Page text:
“Wall Street is in the process of turning one of its most plain vanilla investments – and one that average investors have flocked to in recent years because of its perceived safety – into ticking time bombs,” Fortune said in a recent story on bond funds. “Many market gurus say that this may finally be the year that interest rates, which have been at historic lows, march up.”
Bond prices and rates move in opposite directions.
via Bond ETFs | ETF Trends.
Treasury ETFs Fall: ‘Great Rotation’ from Bonds to Stocks?January 25th at 10:40am by John SpenceBond ETFs News: PIMCO Total Return ETF’s Bill Gross: Stimulus ‘Increasingly Ineffective’ Muni Bond ETFs and the Tax-Free Coupon SEC Money Market Fund Reform Drives Interest in Short-Term Bond ETFsThe iShares Barclays 20+ Year Treasury Bond Fund NYSEArca: TLT was down more than 1% on Friday for its third straight day of losses. The fund is being hurt by rising Treasury yields amid talk of a “Great Rotation” from bonds to stocks as the S&P 500 nears its all-time high.Bonds have enjoyed a bull run of more than three decades and yields have been pushed to near record lows in the aftermath of the financial crisis. However, rising interest rates would eat into bond prices and punish investors who have piled into fixed-income funds and ETFs. [Bond ETF Investors Overconfident After 30-Year Rally?]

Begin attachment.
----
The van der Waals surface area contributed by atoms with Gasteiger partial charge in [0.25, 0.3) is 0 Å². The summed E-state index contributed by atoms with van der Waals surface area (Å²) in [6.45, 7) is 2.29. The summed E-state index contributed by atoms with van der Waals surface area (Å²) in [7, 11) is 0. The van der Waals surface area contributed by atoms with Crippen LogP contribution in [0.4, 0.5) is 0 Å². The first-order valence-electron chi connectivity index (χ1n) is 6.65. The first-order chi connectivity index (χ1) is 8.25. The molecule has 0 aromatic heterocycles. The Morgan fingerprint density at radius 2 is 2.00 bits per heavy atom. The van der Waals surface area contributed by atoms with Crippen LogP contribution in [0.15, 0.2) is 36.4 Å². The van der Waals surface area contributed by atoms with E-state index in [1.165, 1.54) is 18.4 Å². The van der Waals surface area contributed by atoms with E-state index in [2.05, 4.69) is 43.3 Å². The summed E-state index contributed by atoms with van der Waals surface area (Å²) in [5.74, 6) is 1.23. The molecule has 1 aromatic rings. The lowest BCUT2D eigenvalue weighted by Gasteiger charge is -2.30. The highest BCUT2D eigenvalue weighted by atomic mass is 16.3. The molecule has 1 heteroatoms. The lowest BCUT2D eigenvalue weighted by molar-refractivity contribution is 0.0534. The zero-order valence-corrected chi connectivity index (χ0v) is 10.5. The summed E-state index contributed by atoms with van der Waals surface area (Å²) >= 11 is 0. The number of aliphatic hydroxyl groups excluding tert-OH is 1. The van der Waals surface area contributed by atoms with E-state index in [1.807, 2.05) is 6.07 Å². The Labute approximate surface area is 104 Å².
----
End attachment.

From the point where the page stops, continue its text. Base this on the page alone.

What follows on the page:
via Treasury ETFs Fall: ‘Great Rotation’ from Bonds to Stocks? | ETF Trends.
(MoneyWatch) Last July, Merrill Lynch predicted gold would hit $2,000 an ounce by the end of the year. Money manager Peter Schiff has predicted gold will hit $2,300 by next year and within a few years hit $5,000. These kinds of predictions seem to be driving investor interest in gold.
It’s no surprise that so many investors pay attention to such forecasts, despite all the evidence that there are no good forecasters. It’s also no surprise that gold seems to defy one of the basic laws of economics as the investment demand for gold has increased along with its price. Prior to 2003, when gold was under $300 an ounce, I don’t recall any investors asking if they should include an allocation to gold in their investment plan. Yet today, after a more than five-fold increase, it’s one of the most frequent questions I get. In fact, a CNBC survey from last year showed that gold was most often cited by investors as the “best investment,” topping even real estate and stocks.